Is Giemsa Stain Flammable? 

This article will answer the question, is Giemsa stain flammable? It also covers several topics about Giemsa stain, its uses, its utilizations, how Giemsa stain can ignite a fire, and the fire handling method caused by Giemsa stain burn.

Is Giemsa Stain Flammable?

Giemsa stain is considered a very explosive material. As a result, it should be handled with great caution on any occasion.

What Is Giemsa Stain?

The term “Giemsa staining” refers to a method of microscopic staining that was initially created by Gustav Giemsa and is used in microbiology.

Red eosin, blue methylene blue, and purple methylene Azure are the three components that makeup Giemsa’s solution. Eosin is used in the Giemsa staining procedure to give erythrocytes their characteristic color.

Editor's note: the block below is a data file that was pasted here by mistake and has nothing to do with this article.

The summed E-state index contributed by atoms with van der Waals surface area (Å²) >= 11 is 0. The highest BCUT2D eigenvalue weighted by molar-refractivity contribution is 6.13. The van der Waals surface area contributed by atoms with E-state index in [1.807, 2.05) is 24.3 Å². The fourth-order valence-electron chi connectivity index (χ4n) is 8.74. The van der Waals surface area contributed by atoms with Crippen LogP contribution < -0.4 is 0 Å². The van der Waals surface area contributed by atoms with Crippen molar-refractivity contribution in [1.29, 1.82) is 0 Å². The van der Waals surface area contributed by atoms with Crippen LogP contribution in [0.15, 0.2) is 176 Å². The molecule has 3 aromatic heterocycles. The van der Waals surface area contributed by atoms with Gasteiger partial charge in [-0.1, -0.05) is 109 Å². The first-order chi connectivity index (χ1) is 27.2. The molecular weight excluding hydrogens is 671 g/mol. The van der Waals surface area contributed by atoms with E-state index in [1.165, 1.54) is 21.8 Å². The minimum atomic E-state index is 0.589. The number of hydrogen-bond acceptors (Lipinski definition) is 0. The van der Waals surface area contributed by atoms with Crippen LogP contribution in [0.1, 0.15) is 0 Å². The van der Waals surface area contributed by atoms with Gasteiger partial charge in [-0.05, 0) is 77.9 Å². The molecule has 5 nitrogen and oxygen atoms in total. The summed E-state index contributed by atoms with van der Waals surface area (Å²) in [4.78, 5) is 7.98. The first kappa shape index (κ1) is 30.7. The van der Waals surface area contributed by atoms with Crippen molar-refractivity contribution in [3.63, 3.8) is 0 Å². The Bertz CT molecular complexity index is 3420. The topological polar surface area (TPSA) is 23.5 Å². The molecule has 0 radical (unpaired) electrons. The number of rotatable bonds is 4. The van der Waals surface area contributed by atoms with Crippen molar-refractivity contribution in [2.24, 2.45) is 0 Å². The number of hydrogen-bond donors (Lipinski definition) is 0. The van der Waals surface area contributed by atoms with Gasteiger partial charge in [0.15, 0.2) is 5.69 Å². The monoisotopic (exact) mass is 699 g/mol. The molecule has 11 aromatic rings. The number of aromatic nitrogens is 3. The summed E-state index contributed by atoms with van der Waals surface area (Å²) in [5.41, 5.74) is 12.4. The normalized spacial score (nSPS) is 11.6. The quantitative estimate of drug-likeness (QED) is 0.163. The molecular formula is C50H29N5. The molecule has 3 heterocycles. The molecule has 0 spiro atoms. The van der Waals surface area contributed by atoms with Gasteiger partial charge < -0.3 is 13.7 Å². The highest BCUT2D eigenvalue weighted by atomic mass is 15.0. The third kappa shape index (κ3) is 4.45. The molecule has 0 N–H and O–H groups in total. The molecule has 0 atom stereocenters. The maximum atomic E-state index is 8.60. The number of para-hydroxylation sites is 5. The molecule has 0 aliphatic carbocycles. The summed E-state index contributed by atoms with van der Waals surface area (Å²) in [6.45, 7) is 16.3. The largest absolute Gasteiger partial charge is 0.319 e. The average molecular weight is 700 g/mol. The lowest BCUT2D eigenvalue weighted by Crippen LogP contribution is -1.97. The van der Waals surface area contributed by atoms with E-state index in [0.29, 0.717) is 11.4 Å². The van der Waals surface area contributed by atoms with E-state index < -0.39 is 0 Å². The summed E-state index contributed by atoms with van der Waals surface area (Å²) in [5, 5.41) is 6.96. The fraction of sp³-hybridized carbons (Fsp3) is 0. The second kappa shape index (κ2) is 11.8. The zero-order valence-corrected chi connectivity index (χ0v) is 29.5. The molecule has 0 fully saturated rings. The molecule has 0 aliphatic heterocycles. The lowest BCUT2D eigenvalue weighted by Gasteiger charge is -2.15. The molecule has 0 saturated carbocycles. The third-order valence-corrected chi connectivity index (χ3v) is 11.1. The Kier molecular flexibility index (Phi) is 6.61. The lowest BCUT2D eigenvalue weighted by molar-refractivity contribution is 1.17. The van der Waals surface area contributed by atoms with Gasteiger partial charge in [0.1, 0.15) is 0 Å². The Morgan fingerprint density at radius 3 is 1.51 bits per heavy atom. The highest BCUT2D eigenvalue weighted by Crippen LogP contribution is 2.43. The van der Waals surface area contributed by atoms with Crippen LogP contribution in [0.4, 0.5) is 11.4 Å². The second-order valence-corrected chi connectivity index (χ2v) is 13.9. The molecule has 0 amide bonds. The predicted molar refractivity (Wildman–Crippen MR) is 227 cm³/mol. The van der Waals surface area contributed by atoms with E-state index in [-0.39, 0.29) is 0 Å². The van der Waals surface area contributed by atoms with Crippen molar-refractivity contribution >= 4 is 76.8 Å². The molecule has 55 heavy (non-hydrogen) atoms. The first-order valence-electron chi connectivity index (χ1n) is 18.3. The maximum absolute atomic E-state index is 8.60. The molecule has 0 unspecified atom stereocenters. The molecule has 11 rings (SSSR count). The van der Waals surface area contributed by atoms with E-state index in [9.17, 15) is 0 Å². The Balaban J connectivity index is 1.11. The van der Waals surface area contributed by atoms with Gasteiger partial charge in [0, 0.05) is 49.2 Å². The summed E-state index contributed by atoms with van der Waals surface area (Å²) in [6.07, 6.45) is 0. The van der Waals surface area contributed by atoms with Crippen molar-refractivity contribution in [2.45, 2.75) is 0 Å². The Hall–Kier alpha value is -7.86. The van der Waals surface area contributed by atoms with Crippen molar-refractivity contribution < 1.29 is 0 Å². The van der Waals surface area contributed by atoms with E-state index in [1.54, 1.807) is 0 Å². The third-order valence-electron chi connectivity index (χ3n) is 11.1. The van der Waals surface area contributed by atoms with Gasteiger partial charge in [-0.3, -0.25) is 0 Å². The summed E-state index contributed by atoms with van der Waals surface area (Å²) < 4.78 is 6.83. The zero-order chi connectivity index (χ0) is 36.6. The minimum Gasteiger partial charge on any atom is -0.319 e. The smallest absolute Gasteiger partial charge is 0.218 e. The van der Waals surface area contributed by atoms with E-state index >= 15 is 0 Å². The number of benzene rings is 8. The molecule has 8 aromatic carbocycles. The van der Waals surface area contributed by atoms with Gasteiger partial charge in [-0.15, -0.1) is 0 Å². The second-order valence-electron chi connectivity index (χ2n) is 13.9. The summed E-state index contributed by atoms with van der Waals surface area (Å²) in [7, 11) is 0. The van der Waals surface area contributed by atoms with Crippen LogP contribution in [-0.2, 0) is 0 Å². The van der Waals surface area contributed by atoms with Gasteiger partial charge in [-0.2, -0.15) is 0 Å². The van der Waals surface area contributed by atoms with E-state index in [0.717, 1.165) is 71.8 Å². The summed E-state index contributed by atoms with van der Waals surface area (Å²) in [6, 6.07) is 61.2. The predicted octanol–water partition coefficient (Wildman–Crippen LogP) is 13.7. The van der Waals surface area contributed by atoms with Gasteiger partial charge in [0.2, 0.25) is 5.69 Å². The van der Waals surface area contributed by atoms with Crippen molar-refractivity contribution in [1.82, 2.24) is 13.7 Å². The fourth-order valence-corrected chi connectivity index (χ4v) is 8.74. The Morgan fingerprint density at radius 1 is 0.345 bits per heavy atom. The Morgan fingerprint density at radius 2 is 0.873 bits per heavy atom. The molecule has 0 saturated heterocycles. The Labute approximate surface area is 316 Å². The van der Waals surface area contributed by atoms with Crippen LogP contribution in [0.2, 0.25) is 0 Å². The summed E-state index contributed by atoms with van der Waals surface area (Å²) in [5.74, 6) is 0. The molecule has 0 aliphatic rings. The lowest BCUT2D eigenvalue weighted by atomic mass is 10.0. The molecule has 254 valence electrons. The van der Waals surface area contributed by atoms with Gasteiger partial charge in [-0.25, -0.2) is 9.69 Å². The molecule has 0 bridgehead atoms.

Giemsa staining is most commonly used as a standard method for staining the plasmodium parasite, which is the causative agent of malaria. 

However, this method is also utilized in histology due to its capacity to stain chromatin, cell nuclear membranes, metachromasia, and other cell components with satisfactory quality. 

In addition, the Giemsa staining method is the fundamental approach utilized in the Kiel classification system for categorizing lymphoma cells. 

Besides, the Giemsa staining method can be used to distinguish between different types of fungus and bacteria. After being stained, the fungus hyphae will appear to have a hue that is either blue or purple when viewed through a microscope.